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A multi-page list of all research press releases since 1997

Search for Advanced Civilizations Beyond Earth Finds Nothing Obvious in 100,000 Galaxies
Search for Advanced Civilizations Beyond Earth  Finds Nothing Obvious in 100,000 Galaxies 15 April 2015After searching 100,000 galaxies for signs of highly advanced extraterrestrial life, a team of scientists using observations from NASA's WISE orbiting observatory has found no evidence of advanced civilizations in them. "The idea behind our research is that, if an entire galaxy had been colonized by an advanced spacefaring civilization, the energy produced by that civilization's technologies would be detectable in mid-infrared wavelengths -- exactly the radiation that the WISE satellite was designed to detect for other astronomical purposes," said Jason T. Wright, an assistant professor of astronomy and astrophysics at the Center for Exoplanets and Habitable Worlds at Penn State University, who conceived of and initiated the research.
Inside the most powerful explosions: Discoveries pave the way for next-generation neutrino telescopes
Inside the most powerful explosions: Discoveries pave the way for next-generation neutrino telescopes 10 April 2015New research by an international team that includes Penn State University scientists provides new information about what can happen inside the gigantic bursts of gamma rays that are produced by the catastrophic death of extremely massive stars -- the most powerful explosions in the universe. The research has enabled the scientists to begin solving the mystery of whether these gamma ray bursts are the source of extremely high-energy cosmic rays and neutrinos that bombard Earth as astroparticles from space.
Crowd-Funding Campaign to Accelerate Clinical Trials of New Brain-Repair Discovery Begins on March 30
Crowd-Funding Campaign to Accelerate Clinical Trials of New Brain-Repair Discovery Begins on March 30 30 March 2015Pushing promising new Penn State brain-repair research from the lab into clinical trials is the goal of a quick crowd-funding campaign that kicks off on March 30, 2015. The Penn State research team recently discovered a way to transform one type of brain cell -- called a glial cell -- into healthy, functioning nerve cells to replace nerves damaged by Alzheimer's or Parkinson's disease, brain or spinal-cord traumas, or stroke.
Benkovic research featured as "Paper of the Week" by The Journal of Biological Chemistry
Benkovic research featured as "Paper of the Week" by The Journal of Biological Chemistry 23 March 2015The Journal of Biological Chemistry has featured as its "Paper of the Week" research led by Stephen J. Benkovic, Evan Pugh Professor of Chemistry and Holder of the Eberly Family Chair in Chemistry at Penn State University. A podcast interview with Benkovic, Postdoctoral Associate Hong Zhao, and Penn State Assistant Professor of Molecular Toxicology Andrew Patterson explaining the results of the research is available online. The paper, titled " Quantitative Analysis of Purine Nucleotides Indicates That Purinosomes Increase de Novo Purine Biosynthesis," demonstrates that the cellular synthesis of purines -- multifunctional organic compounds that are a building block of DNA, involved in cellular signaling, and a source of energy in cells -- is directly related to the presence of complexes known as purinisomes.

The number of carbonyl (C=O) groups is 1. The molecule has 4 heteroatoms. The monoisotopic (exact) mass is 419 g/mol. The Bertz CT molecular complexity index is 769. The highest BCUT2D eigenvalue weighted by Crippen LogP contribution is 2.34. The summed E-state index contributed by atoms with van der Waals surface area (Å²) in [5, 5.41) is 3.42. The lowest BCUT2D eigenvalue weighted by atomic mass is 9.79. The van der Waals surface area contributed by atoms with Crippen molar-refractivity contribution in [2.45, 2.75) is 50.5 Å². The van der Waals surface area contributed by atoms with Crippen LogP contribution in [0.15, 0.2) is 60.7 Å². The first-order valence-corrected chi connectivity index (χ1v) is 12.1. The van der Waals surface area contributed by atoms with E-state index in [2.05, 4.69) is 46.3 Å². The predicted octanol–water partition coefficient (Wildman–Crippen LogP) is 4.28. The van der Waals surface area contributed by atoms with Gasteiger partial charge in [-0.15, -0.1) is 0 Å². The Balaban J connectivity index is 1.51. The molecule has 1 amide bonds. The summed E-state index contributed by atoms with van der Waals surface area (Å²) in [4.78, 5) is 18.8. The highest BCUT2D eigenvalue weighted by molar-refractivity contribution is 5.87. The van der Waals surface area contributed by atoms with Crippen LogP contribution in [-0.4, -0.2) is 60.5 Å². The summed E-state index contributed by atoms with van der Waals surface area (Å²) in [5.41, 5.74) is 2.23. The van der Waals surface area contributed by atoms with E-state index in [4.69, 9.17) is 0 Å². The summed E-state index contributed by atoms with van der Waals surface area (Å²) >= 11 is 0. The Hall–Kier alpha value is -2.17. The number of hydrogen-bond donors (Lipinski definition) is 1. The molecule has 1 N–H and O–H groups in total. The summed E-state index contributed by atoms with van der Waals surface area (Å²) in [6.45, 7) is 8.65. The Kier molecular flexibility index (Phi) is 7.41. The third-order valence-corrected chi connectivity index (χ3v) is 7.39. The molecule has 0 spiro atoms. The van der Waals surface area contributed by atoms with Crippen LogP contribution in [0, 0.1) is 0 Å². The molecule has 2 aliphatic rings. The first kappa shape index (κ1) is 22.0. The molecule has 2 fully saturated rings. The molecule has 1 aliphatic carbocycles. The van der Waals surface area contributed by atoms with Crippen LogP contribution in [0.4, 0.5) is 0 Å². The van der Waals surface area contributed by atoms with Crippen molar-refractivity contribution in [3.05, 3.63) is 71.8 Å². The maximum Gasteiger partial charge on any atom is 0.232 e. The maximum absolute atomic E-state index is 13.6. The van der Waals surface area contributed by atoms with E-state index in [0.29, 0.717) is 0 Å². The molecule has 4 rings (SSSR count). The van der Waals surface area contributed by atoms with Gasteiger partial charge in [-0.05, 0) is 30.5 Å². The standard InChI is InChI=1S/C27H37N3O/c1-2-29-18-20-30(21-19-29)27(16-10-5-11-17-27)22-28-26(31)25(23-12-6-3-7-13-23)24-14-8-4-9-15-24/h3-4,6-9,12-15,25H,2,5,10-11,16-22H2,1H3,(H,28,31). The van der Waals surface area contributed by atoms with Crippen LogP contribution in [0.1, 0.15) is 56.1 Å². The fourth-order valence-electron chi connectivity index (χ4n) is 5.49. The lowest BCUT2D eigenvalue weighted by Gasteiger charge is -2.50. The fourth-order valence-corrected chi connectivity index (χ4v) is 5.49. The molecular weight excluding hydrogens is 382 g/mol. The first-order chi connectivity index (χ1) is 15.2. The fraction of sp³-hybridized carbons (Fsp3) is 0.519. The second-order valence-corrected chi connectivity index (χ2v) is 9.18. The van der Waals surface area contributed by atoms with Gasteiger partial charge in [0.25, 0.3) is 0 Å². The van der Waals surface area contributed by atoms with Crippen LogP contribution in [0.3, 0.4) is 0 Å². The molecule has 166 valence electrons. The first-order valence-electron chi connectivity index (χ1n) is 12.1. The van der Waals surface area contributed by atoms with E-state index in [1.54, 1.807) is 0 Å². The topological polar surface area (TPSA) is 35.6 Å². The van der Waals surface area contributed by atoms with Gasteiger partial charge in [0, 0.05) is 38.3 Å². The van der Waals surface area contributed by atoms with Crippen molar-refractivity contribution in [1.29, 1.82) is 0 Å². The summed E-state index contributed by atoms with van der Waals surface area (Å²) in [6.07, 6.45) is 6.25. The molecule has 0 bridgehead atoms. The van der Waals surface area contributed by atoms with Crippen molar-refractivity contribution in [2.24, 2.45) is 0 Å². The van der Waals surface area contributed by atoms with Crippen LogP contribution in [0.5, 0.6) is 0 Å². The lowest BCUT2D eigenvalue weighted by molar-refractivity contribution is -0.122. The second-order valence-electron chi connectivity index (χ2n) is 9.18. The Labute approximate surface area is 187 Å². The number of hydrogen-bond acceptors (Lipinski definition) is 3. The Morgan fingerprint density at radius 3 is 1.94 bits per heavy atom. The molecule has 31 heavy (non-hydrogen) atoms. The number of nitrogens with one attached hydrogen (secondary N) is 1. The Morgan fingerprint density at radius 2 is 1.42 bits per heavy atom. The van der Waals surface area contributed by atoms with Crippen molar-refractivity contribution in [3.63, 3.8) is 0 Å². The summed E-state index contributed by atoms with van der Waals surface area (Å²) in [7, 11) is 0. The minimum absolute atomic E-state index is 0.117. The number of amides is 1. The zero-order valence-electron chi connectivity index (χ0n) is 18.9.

Research in Action: PML Consortium Grant Seeks to Identify How JC Virus Causes Fatal Brain Disease
Research in Action: PML Consortium Grant Seeks to Identify How JC Virus Causes Fatal Brain Disease 20 March 2015A two-year grant from the PML Consortium awarded to scientists in the Eberly College of Science aims to unravel sequence variations within the JC virus genome that could case the development of a rare fatal brain disease.
First Successful Lab Breeding of Rare Caribbean Coral Species
First Successful Lab Breeding of Rare Caribbean Coral Species 13 March 2015A rare and threatened Caribbean coral species has been successfully bred and raised in the lab for the first time by a research team whose achievement will be published in the scientific journal BMC Ecology. Penn State University Associate Professor of Biology Mónica Medina is among the three scientists on this research team. Its work provides the first photos and documentation of juveniles of this species, and could provide information to aid the conservation of coral reefs in the study area. The team plans to 'out-plant' these lab-grown juveniles in the wild, which could help populations become more resilient to climate change.